• if extraterrestrial life truly is visiting us, they have to meet these people! imagine the very knowledge they could provide. the gaps between theories and equations. these people are truly doing the work that is worthy of recognition in comparison to politicians and world leaders

  • Perhaps I am completely unimaginative, but black holes never interested me in physics. They're just too simple. It seems as though there is no much one could say about them. I suppose I am more interested in biophysics and the complexity of massive systems of particles.

  • Supermassive solar thorium roadways!
    Supermassive solar thorium roadways!
    Supermassive solar thorium roadways!
    Why bother driving on your old boring roadway when you can drive on a supermassive solar thorium roadways?!
    See Thunderf00t's excellent videos on these!

  • What would be the temperature of black hole. Will it be something near to absolute zero as all the matters are very close to each other without any vibrations or it will be very high because of high friction as all matters are very close

  • gravitation can never overpower neutron degeneracy pressure. you have to have a spawn point to a higher density produced by uncertainty principle within the neutron star.

  • doesn't water bend light? put a straw in a glass of water and you can see waters strong light bending effects. Light seems easily bent and not much of a trick. 4:44. And do black holes suggest the existence of Quantum gravity?
    wouldn't it be easier to Theorize the existence of dark mater stars and scrap the idea of black holes?

  • Whoa there. Light does not get "pulled" by gravity. Light travels through space, if that space happens to be curved, it follows that curved path.

  • Photons, (electromagnetic radiation energy) interact with the magnetic and electric forces of the electrons and protons in atoms and molecules, that is why light beams "bend". Gravity itself is probably a derivative of EM force interactions.

  • I expected to be complaining about the video-maker slipping into Imperial measurements on a channel run by Americans, but not one made by a fellow Aussie and a bunch of Brits. What the hell, Brady?

  • Here's a question: if all black holes collapse down to a single point of infinite mass, how is it some black holes are larger and some are smaller? wouldnt they all be the same size at that point?

  • They never seem to discuss time or space dilation as you approach the event horizon. I'd love to find a video that really explains how space and time are distorted by them.

  • If nothing can escape a black hole, then how can a black hole have magnetic fields that propagate outward? The size and shape of the spinning magnetic field is information about the black hole. How can information escape a black hole?

  • BH? ..where the curvature of observable space approaches minus infinity and reflects, as opposed to the reciprocal, – linear expansion limit, where the line appears to be fully extended relative to the first state, and reflects. …collectivly, nodes of frequencies integrating at relative probability one and zero.

  • The beginning is a description of black holes, spoken sentence by sentence by all of these scientists.
    Can you hear the symphony of Science?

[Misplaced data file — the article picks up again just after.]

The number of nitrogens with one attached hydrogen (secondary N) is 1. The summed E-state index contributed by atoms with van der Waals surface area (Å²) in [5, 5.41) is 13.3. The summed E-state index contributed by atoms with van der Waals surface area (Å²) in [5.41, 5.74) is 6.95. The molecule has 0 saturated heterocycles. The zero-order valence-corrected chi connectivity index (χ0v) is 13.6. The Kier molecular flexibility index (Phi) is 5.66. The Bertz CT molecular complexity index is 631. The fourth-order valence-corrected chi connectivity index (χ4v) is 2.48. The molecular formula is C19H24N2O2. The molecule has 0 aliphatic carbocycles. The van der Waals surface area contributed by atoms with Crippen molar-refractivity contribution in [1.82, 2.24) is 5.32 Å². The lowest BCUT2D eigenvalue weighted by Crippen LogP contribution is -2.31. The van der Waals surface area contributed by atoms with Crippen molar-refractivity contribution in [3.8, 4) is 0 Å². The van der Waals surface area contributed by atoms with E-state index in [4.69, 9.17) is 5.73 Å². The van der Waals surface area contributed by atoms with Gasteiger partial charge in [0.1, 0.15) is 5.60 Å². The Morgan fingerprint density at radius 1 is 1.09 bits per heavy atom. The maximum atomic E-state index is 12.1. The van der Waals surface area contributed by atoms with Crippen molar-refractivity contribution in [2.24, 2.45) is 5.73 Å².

• 4:58

    Uh, maybe I'm wrong, but isn't it inaccurate to say light doesn't slow down… And that it always travels at the speed of light?
    Information cannot travel faster than speed of light, or light cannot travel faster than c but it can sure travel slower.

  • I was interested in ,,degeneracy,, and was wondering if blackholes could have formed in the very early universe not as the result of dying stars but maybe as a result of thier being hotter denser materials in this early time, could it be that infact blackholes appeared very early on and with expansion seperated draging materials with them that would end up forming galaxies.maybe the universe has to expand at a certain rate to overcome the creation of these blackholes or U wudve a failed universe

  • Hmm haven’t watched the vyd yet but I’ll just guess that a black hole is a region of space where the curvature is infinite, and where escape velocity is faster than light. Amiright? Not as if we haven’t heard “HUH DERR WHER NOT EVEN LAGHT CAN EXCAPE” 1000 Times from astronomers.

  • Build a ladder and hop off quick = not gonna work for black hole? Never mind. It's earth anyway. Take away his money and space rockets and ambition and everything……I knew I was as smart as musk.,.,.

  • A black hole is an object with such high gravity that even light can't get out! Black holes consist of at least two main parts, the event horizon and the singularity. The event horizon is the black hole's border, from this point, nothing can escape, not even light. There could be an inner horizon as well as an outer event horizon. The singularity is the black hole's core, this usually has the mass of several sun like stars crushed into a space no bigger than a nanometer, sometimes as tiny as a planck length in diameter. For a supermassive black hole, the singularity could be the size of a planet with the mass of millions or billions of sun like stars. In a rotating black hole, the singularity is likely a ring. It's thought spinning black holes may actually be wormholes, theoretical bridges connecting distant parts of the universe, different eras in time, or different universes entirely!
    We have no idea how supermassive black holes are formed, but every known galaxy has at least one.

  • escape velocity applies to non self propelled objects. a rocket may overpower earths gravitational pull at any speed.